Much like Hibernate’s hilo strategy, TABLE relies on a database table that holds the last-generated integer primary key value, and each generator is mapped to one row in this table. Each row has two columns: pkColumnName and valueColumnName. The pkColumnValue assigns each row to a particular generator, and the value column holds the last retrieved primary key. The persistence provider allocates up to allocationSize integers in each turn.


(Not available)


This generator is a 128-bit UUID (an algorithm that generates identifiers of type string, unique within a network). The IP address is used in combination with a unique timestamp. The UUID is encoded as a string of hexadecimal digits of length 32, with an optional separator string between each component of the UUID representation. Use this generator strategy only if you need globally unique identifiers, such as when you have to merge two databases regularly.


(Not available)

This generator provides a database-generated globally unique identifier string on MySQL and SQL Server.


(Not available)


This generator retrieves a primary key assigned by a database trigger by selecting the row by some unique key and retrieving the primary key value. An additional unique candidate key column is required for this strategy, and the key option has to be set to the name of the unique key column.

Some of the built-in identifier generators can be configured with options. In a native Hibernate XML mapping, you define options as pairs of keys and values:

The @GenericGenerator Hibernate extension can be used to give a Hibernate identifier generator a name, in this case hibernate-uuid. This name is then referenced by the standardized generator attribute.

This declaration of a generator and its assignment by name also must be applied for sequence- or table-based identifier generation with annotations. Imagine that you want to use a customized sequence generator in all your entity classes. Because this identifier generator has to be global, it’s declared in orm.xml:


This declares that a database sequence named MY_SEQUENCE with an initial value of 123 can be used as a source for database identifier generation, and that the persistence engine should obtain 20 values every time it needs identifiers. (Note, though, that Hibernate Annotations, at the time of writing, ignores the initial-Value setting.)

To apply this identifier generator for a particular entity, use its name:


You can use Hibernate identifier generators with annotations, even if no direct annotation is available:



If you declared another generator with the same name at the entity level, before the class keyword, it would override the global identifier generator. The same approach can be used to declare and apply a @TableGenerator.

You aren’t limited to the built-in strategies; you can create your own identifier generator by implementing Hibernate’s IdentifierGenerator interface. As always, it’s a good strategy to look at the Hibernate source code of the existing identifier generators for inspiration.

It’s even possible to mix identifier generators for persistent classes in a single domain model, but for nonlegacy data we recommend using the same identifier generation strategy for all entities.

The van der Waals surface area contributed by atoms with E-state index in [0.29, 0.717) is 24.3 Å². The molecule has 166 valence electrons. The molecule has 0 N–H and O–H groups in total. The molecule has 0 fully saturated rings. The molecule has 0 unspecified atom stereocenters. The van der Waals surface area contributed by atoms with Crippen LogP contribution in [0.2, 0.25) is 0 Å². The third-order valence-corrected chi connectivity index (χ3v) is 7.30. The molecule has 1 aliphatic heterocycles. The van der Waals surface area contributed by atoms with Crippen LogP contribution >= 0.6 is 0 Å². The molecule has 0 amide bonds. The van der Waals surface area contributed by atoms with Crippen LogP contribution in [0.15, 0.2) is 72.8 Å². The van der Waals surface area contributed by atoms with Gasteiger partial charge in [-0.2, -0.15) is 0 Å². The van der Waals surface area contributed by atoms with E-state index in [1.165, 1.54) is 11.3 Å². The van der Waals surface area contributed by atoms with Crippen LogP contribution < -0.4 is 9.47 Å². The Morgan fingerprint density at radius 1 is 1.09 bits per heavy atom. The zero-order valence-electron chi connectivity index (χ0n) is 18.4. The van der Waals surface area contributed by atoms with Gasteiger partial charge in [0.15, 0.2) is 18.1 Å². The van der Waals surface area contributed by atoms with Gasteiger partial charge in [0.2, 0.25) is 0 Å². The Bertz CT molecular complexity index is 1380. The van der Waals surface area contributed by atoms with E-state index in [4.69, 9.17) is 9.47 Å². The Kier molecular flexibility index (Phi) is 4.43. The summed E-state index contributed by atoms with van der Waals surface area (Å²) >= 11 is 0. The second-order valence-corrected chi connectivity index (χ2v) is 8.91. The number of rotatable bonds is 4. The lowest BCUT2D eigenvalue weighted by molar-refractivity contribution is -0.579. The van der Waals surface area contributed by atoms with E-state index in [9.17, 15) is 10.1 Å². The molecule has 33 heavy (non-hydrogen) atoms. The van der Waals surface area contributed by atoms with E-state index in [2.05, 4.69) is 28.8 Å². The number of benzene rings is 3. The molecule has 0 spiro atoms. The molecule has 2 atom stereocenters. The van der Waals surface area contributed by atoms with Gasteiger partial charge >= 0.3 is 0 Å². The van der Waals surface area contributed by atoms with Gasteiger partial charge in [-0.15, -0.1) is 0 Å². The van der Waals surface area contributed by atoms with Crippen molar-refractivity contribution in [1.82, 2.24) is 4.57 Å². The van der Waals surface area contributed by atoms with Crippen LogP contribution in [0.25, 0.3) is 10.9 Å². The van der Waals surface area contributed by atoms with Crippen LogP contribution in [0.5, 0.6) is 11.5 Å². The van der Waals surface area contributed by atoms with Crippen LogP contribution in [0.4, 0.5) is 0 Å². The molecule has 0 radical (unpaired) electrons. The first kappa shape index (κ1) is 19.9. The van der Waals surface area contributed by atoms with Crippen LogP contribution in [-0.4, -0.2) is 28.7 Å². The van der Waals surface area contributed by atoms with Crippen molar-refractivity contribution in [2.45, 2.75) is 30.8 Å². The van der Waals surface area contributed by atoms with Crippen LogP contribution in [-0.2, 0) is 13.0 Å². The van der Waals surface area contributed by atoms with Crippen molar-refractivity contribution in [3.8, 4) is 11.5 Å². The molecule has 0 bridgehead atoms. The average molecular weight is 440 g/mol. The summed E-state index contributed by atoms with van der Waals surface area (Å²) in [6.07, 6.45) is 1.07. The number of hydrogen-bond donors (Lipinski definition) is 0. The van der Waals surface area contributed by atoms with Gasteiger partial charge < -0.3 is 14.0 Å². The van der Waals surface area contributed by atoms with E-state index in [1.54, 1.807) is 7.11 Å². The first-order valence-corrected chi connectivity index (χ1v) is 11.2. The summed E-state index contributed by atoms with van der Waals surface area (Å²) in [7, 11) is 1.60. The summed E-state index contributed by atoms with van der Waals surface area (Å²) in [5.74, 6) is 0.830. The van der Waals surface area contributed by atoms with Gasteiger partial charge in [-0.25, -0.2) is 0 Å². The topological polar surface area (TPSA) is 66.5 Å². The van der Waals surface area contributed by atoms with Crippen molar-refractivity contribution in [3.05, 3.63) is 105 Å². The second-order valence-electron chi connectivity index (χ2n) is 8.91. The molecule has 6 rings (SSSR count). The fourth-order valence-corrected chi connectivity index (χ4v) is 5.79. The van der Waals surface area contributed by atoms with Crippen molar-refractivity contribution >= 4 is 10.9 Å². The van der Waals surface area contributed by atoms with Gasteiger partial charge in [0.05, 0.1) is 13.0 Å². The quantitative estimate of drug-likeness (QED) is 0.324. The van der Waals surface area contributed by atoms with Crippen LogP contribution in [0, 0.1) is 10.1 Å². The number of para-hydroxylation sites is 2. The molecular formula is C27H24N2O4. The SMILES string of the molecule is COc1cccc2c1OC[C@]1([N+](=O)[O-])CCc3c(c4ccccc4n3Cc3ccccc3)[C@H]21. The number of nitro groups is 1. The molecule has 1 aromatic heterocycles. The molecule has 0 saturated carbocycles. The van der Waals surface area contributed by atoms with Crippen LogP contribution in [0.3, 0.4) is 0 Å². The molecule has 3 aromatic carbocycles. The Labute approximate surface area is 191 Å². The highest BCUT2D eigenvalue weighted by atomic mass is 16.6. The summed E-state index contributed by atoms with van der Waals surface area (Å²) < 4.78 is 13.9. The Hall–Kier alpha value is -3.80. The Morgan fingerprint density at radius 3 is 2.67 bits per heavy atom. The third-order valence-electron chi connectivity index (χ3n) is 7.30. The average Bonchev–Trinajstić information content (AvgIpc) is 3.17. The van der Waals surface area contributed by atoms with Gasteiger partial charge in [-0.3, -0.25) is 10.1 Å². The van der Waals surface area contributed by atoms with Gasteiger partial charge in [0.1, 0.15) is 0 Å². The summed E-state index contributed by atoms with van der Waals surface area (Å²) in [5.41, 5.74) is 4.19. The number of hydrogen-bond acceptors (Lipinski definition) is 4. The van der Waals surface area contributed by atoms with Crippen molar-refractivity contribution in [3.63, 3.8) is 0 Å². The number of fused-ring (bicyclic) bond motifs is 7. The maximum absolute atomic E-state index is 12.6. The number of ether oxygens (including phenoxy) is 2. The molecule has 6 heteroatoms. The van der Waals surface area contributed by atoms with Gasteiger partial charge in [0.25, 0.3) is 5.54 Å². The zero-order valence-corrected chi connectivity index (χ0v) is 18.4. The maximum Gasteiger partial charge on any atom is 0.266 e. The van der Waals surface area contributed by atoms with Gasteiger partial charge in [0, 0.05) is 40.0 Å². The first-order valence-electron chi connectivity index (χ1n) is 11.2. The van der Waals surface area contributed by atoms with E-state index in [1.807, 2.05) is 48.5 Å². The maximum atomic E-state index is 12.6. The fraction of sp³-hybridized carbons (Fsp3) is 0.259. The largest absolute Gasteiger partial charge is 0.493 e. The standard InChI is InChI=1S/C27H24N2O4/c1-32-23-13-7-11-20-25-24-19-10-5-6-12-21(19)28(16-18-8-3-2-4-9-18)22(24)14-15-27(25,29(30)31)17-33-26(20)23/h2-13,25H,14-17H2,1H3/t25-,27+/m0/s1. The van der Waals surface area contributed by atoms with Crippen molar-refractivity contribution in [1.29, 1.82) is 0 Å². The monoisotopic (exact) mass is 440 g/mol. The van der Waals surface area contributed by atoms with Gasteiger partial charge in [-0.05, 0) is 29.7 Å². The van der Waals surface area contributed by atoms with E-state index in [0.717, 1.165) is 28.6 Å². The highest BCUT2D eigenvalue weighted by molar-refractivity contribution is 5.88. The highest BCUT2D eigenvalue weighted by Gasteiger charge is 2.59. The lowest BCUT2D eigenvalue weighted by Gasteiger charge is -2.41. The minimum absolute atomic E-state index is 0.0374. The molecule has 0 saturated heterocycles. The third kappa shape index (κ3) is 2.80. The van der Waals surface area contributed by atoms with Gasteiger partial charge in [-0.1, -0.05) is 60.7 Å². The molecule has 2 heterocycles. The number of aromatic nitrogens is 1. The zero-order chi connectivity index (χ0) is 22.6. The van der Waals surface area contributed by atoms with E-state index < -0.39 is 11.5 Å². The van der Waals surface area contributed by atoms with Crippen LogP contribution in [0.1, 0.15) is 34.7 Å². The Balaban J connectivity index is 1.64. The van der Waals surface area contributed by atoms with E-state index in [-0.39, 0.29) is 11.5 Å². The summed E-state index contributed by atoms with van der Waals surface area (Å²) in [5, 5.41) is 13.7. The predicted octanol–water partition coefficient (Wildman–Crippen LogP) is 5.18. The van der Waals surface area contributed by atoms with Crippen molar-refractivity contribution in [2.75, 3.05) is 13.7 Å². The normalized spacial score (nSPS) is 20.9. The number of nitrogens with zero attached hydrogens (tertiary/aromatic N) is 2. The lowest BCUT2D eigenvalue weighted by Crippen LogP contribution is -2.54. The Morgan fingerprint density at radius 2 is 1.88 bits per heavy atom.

For legacy data and application-assigned identifiers, the picture is more complicated. In this case, we’re often stuck with natural keys and especially composite keys. A composite key is a natural key that is composed of multiple table columns. Because composite identifiers can be a bit more difficult to work with and often only appear on legacy schemas.

We assume from now on that you’ve added identifier properties to the entity classes of your domain model, and that after you completed the basic mapping of each entity and its identifier property, you continued to map value-typed properties of the entities. However, some special options can simplify or enhance your class mappings.

Class mapping options

If you check the <hibernate-mapping> and <class> elements in the DTD (or the reference documentation), you’ll find a few options we haven’t discussed so far:

■ Dynamic generation of CRUD SQL statements

■ Entity mutability control

■ Naming of entities for querying

■ Mapping package names

■ Quoting keywords and reserved database identifiers

■ Implementing database naming conventions

Dynamic SQL generation

By default, Hibernate creates SQL statements for each persistent class on startup. These statements are simple create, read, update, and delete operations for reading a single row, deleting a row, and so on.

How can Hibernate create an UPDATE statement on startup? After all, the columns to be updated aren’t known at this time. The answer is that the generated SQL statement updates all columns, and if the value of a particular column isn’t modified, the statement sets it to its old value.

In some situations, such as a legacy table with hundreds of columns where the SQL statements will be large for even the simplest operations (say, only one column needs updating), you have to turn off this startup SQL generation and switch to dynamic statements generated at runtime. An extremely large number of entities can also impact startup time, because Hibernate has to generate all SQL statements for CRUD upfront. Memory consumption for this query statement cache will also be high if a dozen statements must be cached for thousands of entities (this isn’t an issue, usually).

Two attributes for disabling CRUD SQL generation on startup are available on the <class> mapping element: